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Forget Iran. Here's the real US foreign policy 'catastrophe' in the Middle East

Sean McFate, senior fellow, Atlantic Council
The U.S. is losing it's leading role as a Middle East power broker, and that's a foreign policy disaster we must push back on, says Sean McFate.

President Trump 's plan to abandon the Iran nuclear deal is like the BREXIT: It caused a continental earthquake. Iran and Israel are inching towards an all-out war that could redefine the Middle East.

Meanwhile, experts in Washington are debating what to do like it's 2012, when the U.S. was the powerbroker. But it's 2018 and Moscow has supplanted Washington in the region, a key fact missing in the debate.

By focusing too much on the dead nuclear deal, we miss the bigger picture: Our contest is not with Iran or even the Middle East — it's with Russia . Until the U.S. gets serious about the Russian threat, we will cede much of the Middle East to Moscow in a self-inflicted catastrophe of American foreign policy.

I just spent three months in Israel, and many Israelis believe war with Iran is inevitable. Israel's redlines are simple: No Iranian troops or advanced weapons in Syria. Iran's are equally simple: Become the Middle East's dominant state. This dynamic assures conflict, and the past months have seen unprecedented escalation.


The U.S. is no longer the indispensable nation in the Middle East — it's Russia. Putin has more control in this powder keg than American experts like to admit.

Who told Israel to "cool it" after their F-16 jet was shot down by Syrian forces? Russia. Who told Iran to knock off its toxic anti-Israel rhetoric? Russia. Who told Israel to stop airstrikes in Syria? Russia. Who told Iran to "calm down" after they lost seven soldiers in the attack? Russia. Who did Netanyahu meet last week to get Iran in line? Russia. Russia has even vowed to protect Israel from an Iranian attack.

Why would Israel turn to Russia, a country that backs its mortal enemy Iran? Because Israel is a savvy realpolitik actor, and becomes Machiavellian when facing existential threats like Iran. Jerusalem knows Moscow can influence Tehran and Washington cannot.

More importantly — and this is what most Americans miss —Israel has deep roots in Russia. The U.S. is not the only country with a "special relationship" with the Jewish state. Back in the early 1990s, Israel absorbed a million Russian Jews — a 20 percent expansion of its population — in just a few years.

Now Russian is a second language in Israel, and El Al airlines flies non-stop to Moscow twice a day. Many Israelis hold Russian passports, and Netanyahu spends as much time courting Putin as he does Trump.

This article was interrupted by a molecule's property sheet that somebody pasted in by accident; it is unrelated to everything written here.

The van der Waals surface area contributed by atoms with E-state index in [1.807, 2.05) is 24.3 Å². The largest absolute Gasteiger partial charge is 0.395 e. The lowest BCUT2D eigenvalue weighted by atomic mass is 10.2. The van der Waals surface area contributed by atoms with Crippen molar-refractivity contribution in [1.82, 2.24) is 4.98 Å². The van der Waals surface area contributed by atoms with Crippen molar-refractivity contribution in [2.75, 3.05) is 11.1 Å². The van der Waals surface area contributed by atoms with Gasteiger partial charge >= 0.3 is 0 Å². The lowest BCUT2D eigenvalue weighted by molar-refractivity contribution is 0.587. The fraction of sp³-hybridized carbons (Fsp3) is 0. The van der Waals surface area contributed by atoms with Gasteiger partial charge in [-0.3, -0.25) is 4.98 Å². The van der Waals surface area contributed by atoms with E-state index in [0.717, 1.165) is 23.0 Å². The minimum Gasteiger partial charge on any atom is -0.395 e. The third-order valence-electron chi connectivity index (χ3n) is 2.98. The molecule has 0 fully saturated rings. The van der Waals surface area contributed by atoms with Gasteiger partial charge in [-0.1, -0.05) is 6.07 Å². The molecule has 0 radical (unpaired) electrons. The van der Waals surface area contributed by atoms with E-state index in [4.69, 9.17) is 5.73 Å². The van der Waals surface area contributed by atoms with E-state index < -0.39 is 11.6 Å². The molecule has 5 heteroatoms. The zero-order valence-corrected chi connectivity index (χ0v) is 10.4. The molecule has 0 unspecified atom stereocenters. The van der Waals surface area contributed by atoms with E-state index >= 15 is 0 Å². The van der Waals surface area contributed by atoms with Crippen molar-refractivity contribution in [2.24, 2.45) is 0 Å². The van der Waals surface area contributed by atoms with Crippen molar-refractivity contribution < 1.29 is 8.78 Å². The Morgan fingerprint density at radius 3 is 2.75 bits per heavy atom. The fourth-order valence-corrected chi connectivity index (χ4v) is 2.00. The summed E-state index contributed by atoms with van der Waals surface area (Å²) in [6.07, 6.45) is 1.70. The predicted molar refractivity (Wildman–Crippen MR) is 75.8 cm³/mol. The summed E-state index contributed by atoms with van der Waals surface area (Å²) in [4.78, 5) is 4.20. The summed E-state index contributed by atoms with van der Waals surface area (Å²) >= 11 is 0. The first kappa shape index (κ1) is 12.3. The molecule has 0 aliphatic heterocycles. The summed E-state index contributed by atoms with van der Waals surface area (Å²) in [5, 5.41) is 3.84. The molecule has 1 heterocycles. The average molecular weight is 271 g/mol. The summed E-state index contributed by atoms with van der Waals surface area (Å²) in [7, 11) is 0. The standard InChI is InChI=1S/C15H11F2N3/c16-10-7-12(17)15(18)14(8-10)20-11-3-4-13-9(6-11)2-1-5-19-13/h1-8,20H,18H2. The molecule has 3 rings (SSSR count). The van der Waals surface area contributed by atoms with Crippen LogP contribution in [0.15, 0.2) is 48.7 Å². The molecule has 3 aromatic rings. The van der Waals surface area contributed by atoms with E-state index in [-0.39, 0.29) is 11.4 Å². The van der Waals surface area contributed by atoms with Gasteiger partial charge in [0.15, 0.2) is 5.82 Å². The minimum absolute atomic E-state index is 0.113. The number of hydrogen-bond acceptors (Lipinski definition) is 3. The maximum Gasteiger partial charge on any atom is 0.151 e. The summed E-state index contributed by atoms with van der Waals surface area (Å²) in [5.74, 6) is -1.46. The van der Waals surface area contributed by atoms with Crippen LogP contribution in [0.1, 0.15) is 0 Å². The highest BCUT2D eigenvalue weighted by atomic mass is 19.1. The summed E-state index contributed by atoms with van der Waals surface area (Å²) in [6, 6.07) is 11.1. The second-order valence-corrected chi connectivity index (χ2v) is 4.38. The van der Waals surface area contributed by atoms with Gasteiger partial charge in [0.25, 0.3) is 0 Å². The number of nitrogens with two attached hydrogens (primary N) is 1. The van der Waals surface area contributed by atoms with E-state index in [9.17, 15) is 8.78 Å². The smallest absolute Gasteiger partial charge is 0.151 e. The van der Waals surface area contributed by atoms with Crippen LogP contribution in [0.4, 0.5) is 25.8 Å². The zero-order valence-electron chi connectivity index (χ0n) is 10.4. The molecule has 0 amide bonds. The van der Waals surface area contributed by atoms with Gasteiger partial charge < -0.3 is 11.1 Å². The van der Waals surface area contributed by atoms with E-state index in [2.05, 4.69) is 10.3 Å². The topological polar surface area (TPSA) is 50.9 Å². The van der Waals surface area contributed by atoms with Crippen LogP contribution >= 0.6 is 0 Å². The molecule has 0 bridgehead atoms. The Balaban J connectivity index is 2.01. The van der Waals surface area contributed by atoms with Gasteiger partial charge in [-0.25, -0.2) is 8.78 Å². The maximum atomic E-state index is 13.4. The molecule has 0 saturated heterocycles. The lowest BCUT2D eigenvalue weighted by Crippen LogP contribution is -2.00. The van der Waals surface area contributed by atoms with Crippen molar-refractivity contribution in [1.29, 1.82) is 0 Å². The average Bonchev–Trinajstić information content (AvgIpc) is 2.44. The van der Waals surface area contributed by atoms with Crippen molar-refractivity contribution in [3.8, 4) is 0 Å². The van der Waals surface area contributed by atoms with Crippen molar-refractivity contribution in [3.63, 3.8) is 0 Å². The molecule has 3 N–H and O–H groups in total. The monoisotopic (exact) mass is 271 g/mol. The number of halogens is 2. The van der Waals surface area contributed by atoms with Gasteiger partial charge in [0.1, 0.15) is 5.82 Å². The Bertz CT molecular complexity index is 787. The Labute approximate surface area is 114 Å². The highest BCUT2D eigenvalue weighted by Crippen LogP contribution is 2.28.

This embrace is fueled by the growing rift between American and Israeli Jews, embodied by Natalie Portman's recent boycotting of the 2018 Genesis Prize, also known as the "Jewish Nobel Prize." Portman, born in Jerusalem, opposes the government's treatment of Palestinians. She's not alone.

Russia is increasingly emerging as an enemy of the U.S., not just a rival. The Iranian nuclear deal is secondary — what matters is Russia. Moscow is not going away and has relegated Washington to the sidelines. This is not a partisan issue — it's an American one. So, what's to be done?

First, the U.S. must push back on Russian influence in the region. This does not suggest the zero-sum logic of the Cold War, but something more nuanced. Start by stripping Russian transactional partners like Turkey, which has centuries of friction with Russia.

Then move onto Egypt, always pivotal but not (yet) in Moscow's camp. Get ahead of Putin in places like Lebanon that just elected new leadership. Not everyone there is pleased about Iran's encroaching dominance, or Russia's. Broaden the American agenda beyond counterterrorism because this alone does not inspire followership.

Second, we must reduce openings for Russia to exploit. The U.S. has been a polarizing and destabilizing force since the Iraq invasion. We have teed-up Putin as a hyper-empowered mediator, which is why Netanyahu went to Moscow instead of Washington.

This means working with partners in the region rather than egging them on when they clash, as the Trump administration has done by moving the U.S. embassy in Israel. Instead, the U.S. should lead efforts to prevent problems from becoming crises and crises from becoming conflicts. Denying Putin's role as peace broker in the region will undercut his power.

Third, do what Russia does so well: apply pressure elsewhere. Russia can focus on the Middle East because it is undistracted by pushy satellite states. It's time the U.S. and allies started supporting those satellite states again, as we did in the Cold War.

This doesn't infer proxy wars. Instead, it means upholding human rights and anti-corruption initiatives in Russian puppet states. Get Moscow worried about its home front, so it has less time to focus on the Middle East.

Commentary by Sean McFate, a senior fellow at the Atlantic Council and the Changing Character of War Centre, Oxford University. He is author of the forthcoming book, 'The 10 New Rules of War' (January 2019). Follow him on twitter @seanmcfate

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